Taste: Wicked bitter.
Tissue states: Irritation, stagnation, relaxation.
Part(s) Used: Root.
System(s) Affected: Liver, colon, gallbladder.
Key Components: Anthraquinone, glycosides, rumicin, chrysarobin, iron, tannins, oxalates.
Preparations & dosage: Decoction: Decoct 1-2 tsp in a cup of water, 10-15 min. 3 cups 3x per day. Tincture: Made with fresh or dried plant. 1-4ml 3x per day.
Properties: Alterative, purgative, cholagogue, mild laxative, blood tonic. Nutritive.
Uses: Chronic skin complaints such as psoriasis, acne, ezcema, herpes. Promotes the flow of bile, helps relieving congestion in the liver & gallbladder and acts as a blood cleanser, both actions make it a valuable remedy for constipation that is loose yet difficult to expel due to weakness in the rectal or intestinal muscles. It’s action on the gallbladder make it useful for jaundice when it is caused by congestion. Useful for most inflammatory liver & gallbladder disorders & liver congestion. Anemia. A great source of easily digestible source of iron for young women who are chronically stressed out and tired. Not super high in iron but, rather helps the body better assimilate the iron. Also Contains a coenzyme that allows the body to take up iron more efficiently. Take at the same time as vitamin C to help absorb even more iron. Combine with Nettle in pregnancy for anemia. Considered one of the best liver detoxifiers & cleansers. Aids the digestion of fats and oils & hence can aid in weigh loss when the struggle is caused by sluggish elimination. Can help balance the liver after hepatitis. Kidney stones, urine retention, bright’s disease. Can be applied topically for infections, ulcers or cysts. Good for too much fire or heat in the stomach & digestive tract. Too much appetite. Too much emotional energy. One who’s tongue is elongated, pointed with red on the sides, tip or center with a thick coating on sides or back.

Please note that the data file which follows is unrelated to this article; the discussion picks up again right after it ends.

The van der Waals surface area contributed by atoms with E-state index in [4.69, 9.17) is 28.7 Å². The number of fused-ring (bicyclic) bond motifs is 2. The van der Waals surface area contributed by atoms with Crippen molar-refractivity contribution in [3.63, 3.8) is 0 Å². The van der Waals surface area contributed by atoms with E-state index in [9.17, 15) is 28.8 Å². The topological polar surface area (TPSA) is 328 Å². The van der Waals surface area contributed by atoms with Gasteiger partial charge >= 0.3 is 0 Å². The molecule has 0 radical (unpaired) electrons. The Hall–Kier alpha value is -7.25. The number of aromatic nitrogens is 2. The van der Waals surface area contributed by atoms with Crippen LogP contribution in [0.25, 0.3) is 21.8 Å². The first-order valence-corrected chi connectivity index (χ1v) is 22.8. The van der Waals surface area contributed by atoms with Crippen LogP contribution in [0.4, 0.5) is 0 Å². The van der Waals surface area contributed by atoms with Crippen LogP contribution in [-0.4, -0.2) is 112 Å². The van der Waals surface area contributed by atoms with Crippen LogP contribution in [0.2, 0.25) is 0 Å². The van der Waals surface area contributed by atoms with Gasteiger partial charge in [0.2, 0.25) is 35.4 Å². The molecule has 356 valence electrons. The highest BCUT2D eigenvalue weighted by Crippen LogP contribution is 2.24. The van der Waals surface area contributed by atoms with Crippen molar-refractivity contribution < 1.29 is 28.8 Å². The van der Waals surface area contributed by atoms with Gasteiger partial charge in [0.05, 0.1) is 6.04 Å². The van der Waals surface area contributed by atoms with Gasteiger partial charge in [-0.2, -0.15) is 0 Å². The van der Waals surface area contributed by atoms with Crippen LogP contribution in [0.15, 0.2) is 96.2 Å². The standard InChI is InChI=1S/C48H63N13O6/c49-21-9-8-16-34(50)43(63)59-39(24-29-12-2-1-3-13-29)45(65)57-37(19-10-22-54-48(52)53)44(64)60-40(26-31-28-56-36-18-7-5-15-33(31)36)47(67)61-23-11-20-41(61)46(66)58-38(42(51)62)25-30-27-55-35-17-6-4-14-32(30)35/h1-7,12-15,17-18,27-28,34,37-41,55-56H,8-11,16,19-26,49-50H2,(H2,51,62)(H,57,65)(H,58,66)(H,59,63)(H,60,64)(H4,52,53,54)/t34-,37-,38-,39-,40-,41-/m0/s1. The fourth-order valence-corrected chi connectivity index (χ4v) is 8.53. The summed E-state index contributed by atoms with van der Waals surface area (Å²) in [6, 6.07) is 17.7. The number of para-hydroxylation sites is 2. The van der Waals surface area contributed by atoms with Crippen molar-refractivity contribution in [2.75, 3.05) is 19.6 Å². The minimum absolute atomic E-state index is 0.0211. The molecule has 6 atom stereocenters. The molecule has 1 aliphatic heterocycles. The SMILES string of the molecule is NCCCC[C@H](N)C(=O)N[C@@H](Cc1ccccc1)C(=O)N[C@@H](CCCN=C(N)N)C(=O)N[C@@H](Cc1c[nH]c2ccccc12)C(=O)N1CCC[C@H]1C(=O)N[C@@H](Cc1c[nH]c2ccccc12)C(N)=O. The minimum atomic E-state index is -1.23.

Growing: Perennial. Grows along roadsides, in wetter areas. Can often be found alongside Burdock & Dandelion. Does well in sun or shade.
Harvesting: Dig root in Fall of first year when fruit is dry and reddish brown or spring of second year. Roots will look distinctly yellow. Wash carefully, slice healthy roots (deep yellow, not brown or black when you scrap the outer bark of the root) into long, thin slices & allow to dry properly.
Contraindications: NONE KNOWN